Front Page Titles (by Subject) CHAP. XVIII.: CONSTERNATION AND CONSPIRACY OF TYRANTS. - The Ruins: or a Survery of the Revolutions of Empires
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CHAP. XVIII.: CONSTERNATION AND CONSPIRACY OF TYRANTS. - Constantin-François Chasseboeuf, marquis de Volney, The Ruins: or a Survery of the Revolutions of Empires 
The Ruins: or a Survery of the Revolutions of Empires, 3rd ed. (London: J. Johnson, 1796).
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CONSTERNATION AND CONSPIRACY OF TYRANTS.
Meanwhile, scarcely had the solemn cry of liberty and equality resounded through the earth, than astonishment and apprehension were excited in the different nations. In one place, the multitude, moved by desire, but wavering between hope and fear, between a sense of their rights and the habitual yoke of slavery, betrayed symptoms of agitation: in another kings, suddenly roused from the sleep of indolence and despotism, were alarmed for the safety of their thrones: every where those classes of civil and religious tyrants, who deceive princes and oppress the people, were seized with rage and consternation; and concerting plans of perfidy, they said to one another: “Woe be to us, should this fatal cry of liberty reach the ear of the multitude, and this destructive spirit of justice be disseminated.”....And seeing the standard waving in the air: “What a swarm of evils, cried they, are included in these three words! If all men are equal, where is our exclusive right to honours and power? If all men are, or ought to be free, what becomes of our slaves, our vassals, our property? If all are equal in a civil capacity, where are our privileges of birth and succession, and what becomes of nobility? If all are equal before God, where will be the need of mediators, and what is to become of the priesthood? Ah! let us accomplish without a moment’s delay the destruction of a germ so prolific and contagious! let us employ the whole force of our art against this calamity. Let us sound the alarm to kings, that they may join in our cause. Let us divide the people; let us engage them in war, and turn aside their attention by conquests and national jealousy. Let us excite their apprehensions respecting the power of this free nation. Let us form a grand league against the common enemy. Let us pull down this sacrilegious standard, demolish this throne of rebellion, and quench this fire of revolution in its outset.”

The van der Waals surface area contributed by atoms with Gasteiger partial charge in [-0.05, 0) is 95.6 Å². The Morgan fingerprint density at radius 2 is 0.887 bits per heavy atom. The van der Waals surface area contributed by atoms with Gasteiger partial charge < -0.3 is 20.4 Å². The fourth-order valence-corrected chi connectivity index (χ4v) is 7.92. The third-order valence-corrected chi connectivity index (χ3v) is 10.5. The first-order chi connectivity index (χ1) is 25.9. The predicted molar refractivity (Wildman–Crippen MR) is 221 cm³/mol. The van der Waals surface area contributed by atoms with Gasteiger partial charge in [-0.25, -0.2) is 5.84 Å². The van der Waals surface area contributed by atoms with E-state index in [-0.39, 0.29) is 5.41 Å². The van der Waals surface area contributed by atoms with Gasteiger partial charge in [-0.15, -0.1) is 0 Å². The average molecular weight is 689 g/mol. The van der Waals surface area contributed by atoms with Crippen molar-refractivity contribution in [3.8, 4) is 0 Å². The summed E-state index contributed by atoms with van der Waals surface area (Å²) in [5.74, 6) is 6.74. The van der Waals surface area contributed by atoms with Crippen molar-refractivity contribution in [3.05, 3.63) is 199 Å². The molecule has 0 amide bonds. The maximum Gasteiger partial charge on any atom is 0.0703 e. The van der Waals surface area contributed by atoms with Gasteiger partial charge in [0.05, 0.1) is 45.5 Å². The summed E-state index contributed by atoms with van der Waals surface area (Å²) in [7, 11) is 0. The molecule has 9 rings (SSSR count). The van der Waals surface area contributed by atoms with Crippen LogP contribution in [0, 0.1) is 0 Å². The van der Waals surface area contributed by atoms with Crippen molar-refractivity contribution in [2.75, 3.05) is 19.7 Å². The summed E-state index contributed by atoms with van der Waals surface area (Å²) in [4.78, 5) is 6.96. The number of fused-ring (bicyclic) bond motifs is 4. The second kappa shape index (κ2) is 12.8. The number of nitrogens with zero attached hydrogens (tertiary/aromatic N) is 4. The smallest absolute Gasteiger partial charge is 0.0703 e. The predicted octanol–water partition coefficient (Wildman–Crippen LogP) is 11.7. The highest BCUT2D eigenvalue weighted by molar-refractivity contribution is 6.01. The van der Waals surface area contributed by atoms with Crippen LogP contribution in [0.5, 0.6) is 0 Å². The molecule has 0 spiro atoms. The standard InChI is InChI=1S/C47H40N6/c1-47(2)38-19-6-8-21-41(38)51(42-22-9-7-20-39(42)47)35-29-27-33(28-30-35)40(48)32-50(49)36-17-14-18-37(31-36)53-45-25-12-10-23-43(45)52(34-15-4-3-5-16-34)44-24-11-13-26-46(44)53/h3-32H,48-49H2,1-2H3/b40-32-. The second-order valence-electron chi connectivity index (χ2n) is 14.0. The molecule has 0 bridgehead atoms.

And in reality, the civil and religious tyrants of the people entered into a general combination, and having gained, either by constraint or seduction, multitudes on their side, they advanced in an hostile manner against the free nation. Surrounding the altar and the throne of natural law, they demanded, with loud cries: “What is this new and heretical doctrine? What this impious altar, this sacrilegious worship?....True believers and loyal subjects! Would you not suppose that to day truth has been first discovered, and that hitherto you have been involved in error? Would you not suppose that these men, more fortunate than yourselves, have alone the privilege of being wise? And you, rebel and guilty nation, do you not feel that your chiefs mislead you? That they adulterate the principles of your faith, and overturn the religion of your fathers? Tremble lest the wrath of heaven be lighted against you; and hasten by speedy repentance to expiate your error.”
But inaccessible to seduction as to terror, the free nation kept silence: it maintained an exact discipline in arms, and continued to exhibit an imposing attitude.
And the legislators said to the chiefs of nations: “If when we went on with our eyes hood-winked, our steps did not fail to be enlightened, why, now that the bandage is removed, should we conceive that we are involved in darkness? If we, who prescribe to mankind to exert their faculties, deceive and mislead them, what can be expected from those who desire only to maintain them in blindness? Ye chiefs of nations, if you possess truth communicate it: we shall receive it with gratitude; for with ardour we pursue it, and with interest shall engage in the discovery. We are men, and may be deceived; but you also are men and as fallible as ourselves. Assist us in this labyrinth, in which the human species has wandered for so many ages: assist us to dissipate the illusion of evil habits and prejudice. Enter the lists with us in the shock of opinions which dispute for our acceptance, and engage with us in tracing the pure and proper character of truth. Let us terminate to day the long combat of error: let us establish between it and truth a solemn contest: let us call in men of every nation to assist us in the judgment: let us convoke a general assembly of the world; let them be judges in their own cause; and in the successive trial of every system, let no champion and no argument be wanting to the side of prejudice or of reason. In fine, let a fair examination of the result of the whole, give birth to universal harmony of minds and opinions.”